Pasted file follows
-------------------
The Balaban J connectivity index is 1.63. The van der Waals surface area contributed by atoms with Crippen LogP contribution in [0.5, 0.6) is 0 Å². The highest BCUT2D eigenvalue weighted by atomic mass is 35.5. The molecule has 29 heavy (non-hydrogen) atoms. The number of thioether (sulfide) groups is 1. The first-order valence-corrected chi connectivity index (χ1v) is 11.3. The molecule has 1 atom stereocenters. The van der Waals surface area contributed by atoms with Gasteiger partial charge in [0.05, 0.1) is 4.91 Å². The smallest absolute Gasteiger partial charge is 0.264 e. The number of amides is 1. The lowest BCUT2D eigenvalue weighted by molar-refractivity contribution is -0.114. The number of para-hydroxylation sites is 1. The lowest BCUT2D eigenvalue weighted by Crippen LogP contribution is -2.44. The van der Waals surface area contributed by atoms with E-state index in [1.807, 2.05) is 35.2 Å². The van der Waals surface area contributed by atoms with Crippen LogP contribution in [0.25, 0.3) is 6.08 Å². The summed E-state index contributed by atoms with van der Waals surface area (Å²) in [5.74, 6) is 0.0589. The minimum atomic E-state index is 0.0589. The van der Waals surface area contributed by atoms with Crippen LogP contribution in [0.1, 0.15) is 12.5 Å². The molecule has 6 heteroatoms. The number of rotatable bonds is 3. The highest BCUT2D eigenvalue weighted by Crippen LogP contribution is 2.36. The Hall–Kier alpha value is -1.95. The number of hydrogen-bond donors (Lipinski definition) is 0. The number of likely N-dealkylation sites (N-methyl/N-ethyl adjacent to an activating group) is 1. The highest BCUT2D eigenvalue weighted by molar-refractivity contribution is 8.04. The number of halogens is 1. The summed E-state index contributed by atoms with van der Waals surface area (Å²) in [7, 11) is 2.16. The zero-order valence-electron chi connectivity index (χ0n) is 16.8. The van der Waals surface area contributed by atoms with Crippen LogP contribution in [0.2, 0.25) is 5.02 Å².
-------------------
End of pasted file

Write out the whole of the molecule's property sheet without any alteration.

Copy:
The Balaban J connectivity index is 1.63. The van der Waals surface area contributed by atoms with Crippen LogP contribution in [0.5, 0.6) is 0 Å². The highest BCUT2D eigenvalue weighted by atomic mass is 35.5. The molecule has 29 heavy (non-hydrogen) atoms. The number of thioether (sulfide) groups is 1. The first-order valence-corrected chi connectivity index (χ1v) is 11.3. The molecule has 1 atom stereocenters. The van der Waals surface area contributed by atoms with Gasteiger partial charge in [0.05, 0.1) is 4.91 Å². The smallest absolute Gasteiger partial charge is 0.264 e. The number of amides is 1. The lowest BCUT2D eigenvalue weighted by molar-refractivity contribution is -0.114. The number of para-hydroxylation sites is 1. The lowest BCUT2D eigenvalue weighted by Crippen LogP contribution is -2.44. The van der Waals surface area contributed by atoms with E-state index in [1.807, 2.05) is 35.2 Å². The van der Waals surface area contributed by atoms with Crippen LogP contribution in [0.25, 0.3) is 6.08 Å². The summed E-state index contributed by atoms with van der Waals surface area (Å²) in [5.74, 6) is 0.0589. The minimum atomic E-state index is 0.0589. The van der Waals surface area contributed by atoms with Crippen LogP contribution in [0.1, 0.15) is 12.5 Å². The molecule has 6 heteroatoms. The number of rotatable bonds is 3. The highest BCUT2D eigenvalue weighted by Crippen LogP contribution is 2.36. The Hall–Kier alpha value is -1.95. The number of hydrogen-bond donors (Lipinski definition) is 0. The number of likely N-dealkylation sites (N-methyl/N-ethyl adjacent to an activating group) is 1. The highest BCUT2D eigenvalue weighted by molar-refractivity contribution is 8.04. The number of halogens is 1. The summed E-state index contributed by atoms with van der Waals surface area (Å²) in [7, 11) is 2.16. The zero-order valence-electron chi connectivity index (χ0n) is 16.8. The van der Waals surface area contributed by atoms with Crippen LogP contribution in [0.2, 0.25) is 5.02 Å².